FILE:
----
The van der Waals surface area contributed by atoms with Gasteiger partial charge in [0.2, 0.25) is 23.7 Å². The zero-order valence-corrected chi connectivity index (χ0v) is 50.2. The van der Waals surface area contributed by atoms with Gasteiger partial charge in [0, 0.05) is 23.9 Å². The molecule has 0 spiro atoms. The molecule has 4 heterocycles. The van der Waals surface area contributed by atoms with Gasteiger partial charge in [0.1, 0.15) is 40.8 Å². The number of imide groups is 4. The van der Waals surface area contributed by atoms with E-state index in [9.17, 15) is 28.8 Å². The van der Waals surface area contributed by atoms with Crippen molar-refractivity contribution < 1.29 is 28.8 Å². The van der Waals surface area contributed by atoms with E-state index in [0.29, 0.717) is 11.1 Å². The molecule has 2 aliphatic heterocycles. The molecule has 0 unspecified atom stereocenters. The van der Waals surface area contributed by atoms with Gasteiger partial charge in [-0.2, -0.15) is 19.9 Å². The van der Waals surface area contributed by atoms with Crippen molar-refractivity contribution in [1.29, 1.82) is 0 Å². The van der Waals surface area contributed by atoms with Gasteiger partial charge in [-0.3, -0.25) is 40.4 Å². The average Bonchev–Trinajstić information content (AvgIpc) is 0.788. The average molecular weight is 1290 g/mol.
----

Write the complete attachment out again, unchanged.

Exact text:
The van der Waals surface area contributed by atoms with Gasteiger partial charge in [0.2, 0.25) is 23.7 Å². The zero-order valence-corrected chi connectivity index (χ0v) is 50.2. The van der Waals surface area contributed by atoms with Gasteiger partial charge in [0, 0.05) is 23.9 Å². The molecule has 0 spiro atoms. The molecule has 4 heterocycles. The van der Waals surface area contributed by atoms with Gasteiger partial charge in [0.1, 0.15) is 40.8 Å². The number of imide groups is 4. The van der Waals surface area contributed by atoms with E-state index in [9.17, 15) is 28.8 Å². The van der Waals surface area contributed by atoms with Crippen molar-refractivity contribution < 1.29 is 28.8 Å². The van der Waals surface area contributed by atoms with E-state index in [0.29, 0.717) is 11.1 Å². The molecule has 2 aliphatic heterocycles. The molecule has 0 unspecified atom stereocenters. The van der Waals surface area contributed by atoms with Gasteiger partial charge in [-0.2, -0.15) is 19.9 Å². The van der Waals surface area contributed by atoms with Crippen molar-refractivity contribution in [1.29, 1.82) is 0 Å². The van der Waals surface area contributed by atoms with Gasteiger partial charge in [-0.3, -0.25) is 40.4 Å². The average Bonchev–Trinajstić information content (AvgIpc) is 0.788. The average molecular weight is 1290 g/mol.